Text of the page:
PILOT POINT — Disagreements between City Council members and a land developer in Pilot Point have resulted in a standstill, leaving the developer seeking another way to get his residential project started.
Since November, Eland Farms developer Van Nichols sought to enter into an agreement with the city that would allow for the creation of a municipal utility district in the city’s extraterritorial jurisdiction, or ETJ.
By operating a utility district, Nichols can issue bonds for the installation of the water and sewer services needed to support his 800-acre residential and commercial project. Nichols can also set and collect taxes on properties within the district to generate revenue and to pay the bond debts.
However, conflict emerged after he and the city could not agree on terms regarding annexation, which is the city’s ability to incorporate property into the city limits and collect property taxes.
City leaders said they wanted to annex the property within 15 years, but Nichols requested an approximate 35- to 40-year plan.
“I believe that’s when the talks fell apart,” City Manager Tom Adams said.
The council agreed not to move forward with the agreement during a meeting on Monday.
By state law, a city cannot collect taxes on properties in its ETJ until it’s annexed, and city officials said they would like to add the development to the tax base.
When talks first began, city officials said they believed an agreement with the developer was almost guaranteed to happen.
City staff members told council members that Nichols was willing to negotiate and work toward an agreement.
City leaders and the developer agreed on several items during the months of discussion, including sharing some of the tax revenue. Nichols also agreed to add features such as trail systems and parks at the city’s request.
However, in the last couple of weeks, Nichols said he felt the council members wanted more than he was willing to give.
“I’ve been willing to work with the city,” he said. “I don’t want to develop my land and then have the city come in and tell me how I should regulate it.”
Nichols was seeking state legislation to approve his district, but without the city’s consent, he will go a different route.
By law, if a city doesn’t give consent, landowners can petition city officials to expand infrastructure to their property at the city’s expense, but the city is not required to do so.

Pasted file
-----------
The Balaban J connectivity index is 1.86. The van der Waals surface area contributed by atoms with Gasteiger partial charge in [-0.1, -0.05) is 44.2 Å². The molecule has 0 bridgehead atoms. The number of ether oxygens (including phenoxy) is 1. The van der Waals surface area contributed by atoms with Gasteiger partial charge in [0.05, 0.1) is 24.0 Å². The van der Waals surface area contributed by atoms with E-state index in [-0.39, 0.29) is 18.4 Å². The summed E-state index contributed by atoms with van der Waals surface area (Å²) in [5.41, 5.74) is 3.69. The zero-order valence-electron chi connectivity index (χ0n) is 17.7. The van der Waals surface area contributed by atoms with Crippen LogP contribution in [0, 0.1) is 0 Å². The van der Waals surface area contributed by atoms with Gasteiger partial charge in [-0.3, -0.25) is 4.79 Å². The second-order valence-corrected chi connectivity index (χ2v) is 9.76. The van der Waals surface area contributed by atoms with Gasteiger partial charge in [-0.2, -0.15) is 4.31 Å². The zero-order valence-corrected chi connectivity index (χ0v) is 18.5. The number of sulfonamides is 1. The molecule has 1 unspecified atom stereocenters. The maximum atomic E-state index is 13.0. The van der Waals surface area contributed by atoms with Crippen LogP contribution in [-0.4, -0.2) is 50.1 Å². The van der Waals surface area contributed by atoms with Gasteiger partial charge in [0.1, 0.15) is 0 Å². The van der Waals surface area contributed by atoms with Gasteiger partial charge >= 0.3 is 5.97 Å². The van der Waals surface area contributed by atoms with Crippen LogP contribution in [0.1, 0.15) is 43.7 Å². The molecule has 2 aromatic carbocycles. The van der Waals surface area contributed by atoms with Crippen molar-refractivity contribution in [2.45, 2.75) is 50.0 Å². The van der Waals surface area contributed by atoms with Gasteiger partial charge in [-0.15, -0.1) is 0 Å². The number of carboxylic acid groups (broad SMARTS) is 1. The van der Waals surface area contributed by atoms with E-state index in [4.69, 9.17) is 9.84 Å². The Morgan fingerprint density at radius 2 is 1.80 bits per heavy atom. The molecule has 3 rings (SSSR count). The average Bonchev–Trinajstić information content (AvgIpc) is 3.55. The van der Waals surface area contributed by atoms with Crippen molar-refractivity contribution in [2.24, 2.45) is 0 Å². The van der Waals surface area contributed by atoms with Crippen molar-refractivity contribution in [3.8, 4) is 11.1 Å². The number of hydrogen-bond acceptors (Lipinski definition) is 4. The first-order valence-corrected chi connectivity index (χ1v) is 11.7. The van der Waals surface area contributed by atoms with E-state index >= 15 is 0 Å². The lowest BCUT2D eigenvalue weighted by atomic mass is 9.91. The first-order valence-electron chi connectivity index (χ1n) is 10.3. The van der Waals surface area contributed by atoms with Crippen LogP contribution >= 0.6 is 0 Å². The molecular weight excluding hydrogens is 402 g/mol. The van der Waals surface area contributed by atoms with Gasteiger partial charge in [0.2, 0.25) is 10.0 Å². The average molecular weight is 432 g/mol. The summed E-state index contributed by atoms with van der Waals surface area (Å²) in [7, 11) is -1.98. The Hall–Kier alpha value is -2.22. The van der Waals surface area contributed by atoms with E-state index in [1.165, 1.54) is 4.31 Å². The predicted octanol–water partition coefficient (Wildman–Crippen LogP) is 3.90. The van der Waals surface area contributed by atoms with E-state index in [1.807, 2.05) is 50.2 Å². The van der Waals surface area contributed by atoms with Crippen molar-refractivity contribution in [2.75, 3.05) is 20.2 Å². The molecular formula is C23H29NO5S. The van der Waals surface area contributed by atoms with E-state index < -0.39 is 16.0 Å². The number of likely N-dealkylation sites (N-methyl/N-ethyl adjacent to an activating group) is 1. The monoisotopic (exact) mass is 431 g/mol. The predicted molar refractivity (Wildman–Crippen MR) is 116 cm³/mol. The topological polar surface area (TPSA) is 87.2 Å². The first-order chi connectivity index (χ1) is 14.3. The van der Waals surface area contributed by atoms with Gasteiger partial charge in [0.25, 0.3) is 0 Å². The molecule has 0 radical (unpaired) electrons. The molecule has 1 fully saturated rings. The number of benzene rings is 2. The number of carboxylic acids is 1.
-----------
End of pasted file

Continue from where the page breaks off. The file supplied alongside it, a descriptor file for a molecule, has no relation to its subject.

If, within 120 days, the city fails to provide services, the applicant may petition the Texas Commission on Environmental Quality for the creation of the MUD and the city’s consent is presumed by TCEQ.
Simply put, Nichols will attempt to bypass the Pilot Point council by having his district approved by the TCEQ and exclude the city from any future agreements.
The difference between a TCEQ- and a legislative-created district is that the TCEQ does not grant a developer the authority to build roads whereas state legislation does. The county will have to foot the bill for road construction for a district created by the TCEQ.
“I think I gave the city a fair opportunity,” Nichols said.
If created, Eland Farms would be the fourth utility district in Pilot Point’s ETJ.
Four Seasons Ranch, Talley Ranch and Smiley Road (formerly Shiney Hiney) are the three districts now in the city’s ETJ. Created between 2005 and 2007, all sit undeveloped, in anticipation of the Dallas North Tollway expansion, Pilot Point Mayor Greg Hollar said.
Hollar said he feels there are too many questions left that he needs to answer before the city consents to another district.
Nichols said he believes the city’s hesitation to give consent is a result of the city’s history with the other three utility districts, which have annexation plans that exceed 15 years.
Adams said there’s still time to find a solution with Eland Farms that can make both parties happy.
“I anticipate there will be another opportunity to reach an agreement,” he said. “But right now, the council has decided not to take any action.”
JOHN D. HARDEN can be reached at 940-566-6882. His e-mail address is email@example.com.